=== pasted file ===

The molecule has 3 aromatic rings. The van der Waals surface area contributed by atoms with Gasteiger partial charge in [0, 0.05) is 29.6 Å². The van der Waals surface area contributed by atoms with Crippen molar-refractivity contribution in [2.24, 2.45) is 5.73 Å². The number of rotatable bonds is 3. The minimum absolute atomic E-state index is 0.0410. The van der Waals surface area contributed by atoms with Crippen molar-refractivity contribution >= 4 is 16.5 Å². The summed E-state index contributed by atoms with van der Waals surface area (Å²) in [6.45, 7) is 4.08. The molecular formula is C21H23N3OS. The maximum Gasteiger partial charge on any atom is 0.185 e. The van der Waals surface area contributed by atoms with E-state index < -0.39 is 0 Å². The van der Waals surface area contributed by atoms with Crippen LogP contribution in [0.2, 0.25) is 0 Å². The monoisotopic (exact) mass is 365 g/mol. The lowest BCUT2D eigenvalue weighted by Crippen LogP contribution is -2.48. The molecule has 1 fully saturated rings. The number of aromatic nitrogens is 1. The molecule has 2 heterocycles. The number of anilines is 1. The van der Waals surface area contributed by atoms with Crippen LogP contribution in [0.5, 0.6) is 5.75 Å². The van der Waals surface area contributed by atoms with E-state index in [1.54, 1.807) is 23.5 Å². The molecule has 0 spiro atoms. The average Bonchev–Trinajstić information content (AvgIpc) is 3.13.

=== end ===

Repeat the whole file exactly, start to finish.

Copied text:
The molecule has 3 aromatic rings. The van der Waals surface area contributed by atoms with Gasteiger partial charge in [0, 0.05) is 29.6 Å². The van der Waals surface area contributed by atoms with Crippen molar-refractivity contribution in [2.24, 2.45) is 5.73 Å². The number of rotatable bonds is 3. The minimum absolute atomic E-state index is 0.0410. The van der Waals surface area contributed by atoms with Crippen molar-refractivity contribution >= 4 is 16.5 Å². The summed E-state index contributed by atoms with van der Waals surface area (Å²) in [6.45, 7) is 4.08. The molecular formula is C21H23N3OS. The maximum Gasteiger partial charge on any atom is 0.185 e. The van der Waals surface area contributed by atoms with E-state index < -0.39 is 0 Å². The van der Waals surface area contributed by atoms with Crippen LogP contribution in [0.2, 0.25) is 0 Å². The monoisotopic (exact) mass is 365 g/mol. The lowest BCUT2D eigenvalue weighted by Crippen LogP contribution is -2.48. The molecule has 1 fully saturated rings. The number of aromatic nitrogens is 1. The molecule has 2 heterocycles. The number of anilines is 1. The van der Waals surface area contributed by atoms with Crippen LogP contribution in [0.5, 0.6) is 5.75 Å². The van der Waals surface area contributed by atoms with E-state index in [1.54, 1.807) is 23.5 Å². The molecule has 0 spiro atoms. The average Bonchev–Trinajstić information content (AvgIpc) is 3.13.